Directors help shape the initial "story reel" (the rough drawings that lay out the story), guide actors during voice recordings and work closely with animation supervisors and technicians as they create digital characters and scenes one frame at time. A finished animated film can total 130,000 frames and takes two years or more to make.
At DreamWorks, Del Toro worked as a consultant on its recent computer-animated film "Megamind" and the second installment of "Kung Fu Panda" and has been tapped to be executive producer on two other upcoming films, "The Guardians" and the Shrek spinoff "Puss in Boots."
"Guillermo brings a unique vision and unmatched level of inventiveness to his storytelling,'' DreamWorks' Damaschke said. He citied Del Toro's advice in creating a visually more dramatic opening sequence in "Megamind," with the inept villain in perilous freefall, and tightening the pace of the film, which was cut by several minutes.
It's not only live action directors who are venturing into animation.
On "Rango," for example, Verbinski was joined by visual effects supervisor John Knoll and production designer Mark McCreery, both of whom worked with him on the "Pirates" movies. McCreery, who created the Davy Jones character in "Pirates," crafted similarly lifelike creatures in "Rango," including a turkey named Gory that "looks so real you feel like you could reach out and touch it,'' said Knoll.
The team spent hours watching spaghetti westerns such as "The Good, the Bad, and the Ugly" to absorb director Sergio Leone's style, including how he filmed campfire and desert scenes. Verbinski revisited the town in Mexico, Real de Catorce, where he filmed "The Mexican" for ideas on how the fictional town of Dirt should look.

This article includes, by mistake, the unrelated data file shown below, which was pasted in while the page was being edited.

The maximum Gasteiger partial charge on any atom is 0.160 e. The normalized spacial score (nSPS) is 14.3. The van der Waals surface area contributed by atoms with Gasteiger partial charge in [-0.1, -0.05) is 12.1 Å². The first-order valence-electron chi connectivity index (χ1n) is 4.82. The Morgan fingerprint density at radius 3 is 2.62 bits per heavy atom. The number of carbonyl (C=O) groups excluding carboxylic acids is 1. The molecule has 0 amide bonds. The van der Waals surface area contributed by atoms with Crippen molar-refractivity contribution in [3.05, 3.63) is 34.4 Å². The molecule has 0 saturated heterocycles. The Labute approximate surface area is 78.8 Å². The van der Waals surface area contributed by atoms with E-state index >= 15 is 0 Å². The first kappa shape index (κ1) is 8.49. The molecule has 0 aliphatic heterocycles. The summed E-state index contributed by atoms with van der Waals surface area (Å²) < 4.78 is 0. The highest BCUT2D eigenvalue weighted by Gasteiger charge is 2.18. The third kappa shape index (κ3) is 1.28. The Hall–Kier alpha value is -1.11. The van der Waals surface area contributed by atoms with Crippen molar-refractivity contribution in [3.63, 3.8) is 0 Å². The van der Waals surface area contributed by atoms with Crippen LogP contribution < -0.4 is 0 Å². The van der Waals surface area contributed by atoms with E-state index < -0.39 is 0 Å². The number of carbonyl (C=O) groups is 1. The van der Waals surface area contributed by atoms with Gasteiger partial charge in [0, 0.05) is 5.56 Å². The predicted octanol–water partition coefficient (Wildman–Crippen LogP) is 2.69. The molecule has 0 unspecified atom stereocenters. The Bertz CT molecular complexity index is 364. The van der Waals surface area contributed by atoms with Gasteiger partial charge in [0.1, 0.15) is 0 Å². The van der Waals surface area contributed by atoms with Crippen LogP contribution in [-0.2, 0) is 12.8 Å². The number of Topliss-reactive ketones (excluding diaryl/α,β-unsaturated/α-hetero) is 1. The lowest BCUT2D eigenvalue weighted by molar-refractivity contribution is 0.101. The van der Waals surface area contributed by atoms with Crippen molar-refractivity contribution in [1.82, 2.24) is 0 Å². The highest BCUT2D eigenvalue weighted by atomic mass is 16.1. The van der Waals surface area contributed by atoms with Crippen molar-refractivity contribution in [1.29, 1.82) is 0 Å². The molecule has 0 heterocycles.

Knoll and his team then created a three-dimensional computer model of Dirt and used a motion-capture stage at ILM that was equipped with a monitor called a virtual camera that allowed Verbinski to view the town from different angles and then frame the best shots and angles to guide the animators. "We were using a lot of the same visual shorthand that we developed during the 'Pirates' pictures,'' Knoll said.
Even though animated movies don't use physical cameras on the set, cinematographers are still needed to decide how shots should be framed with a "virtual camera" inside the digital world as well as how best to light them.
For example, "How to Train Your Dragon" producer Bonnie Arnold tapped Deakins, known for his use of atmospheric lighting in such films as "No Country for Old Men," to create naturalistic lighting for a variety of scenes in the DreamWorks film — from a moonlight flying sequence to a tender scene between a father and son in a workshop illuminated only by candlelight.
"We created something that mimics candlelight and wraps around the characters faces' so you can see their expressions,'' Deakins said. "You want the audience to feel like these characters are in the real world."
Thursday, 13 January 2011 06:33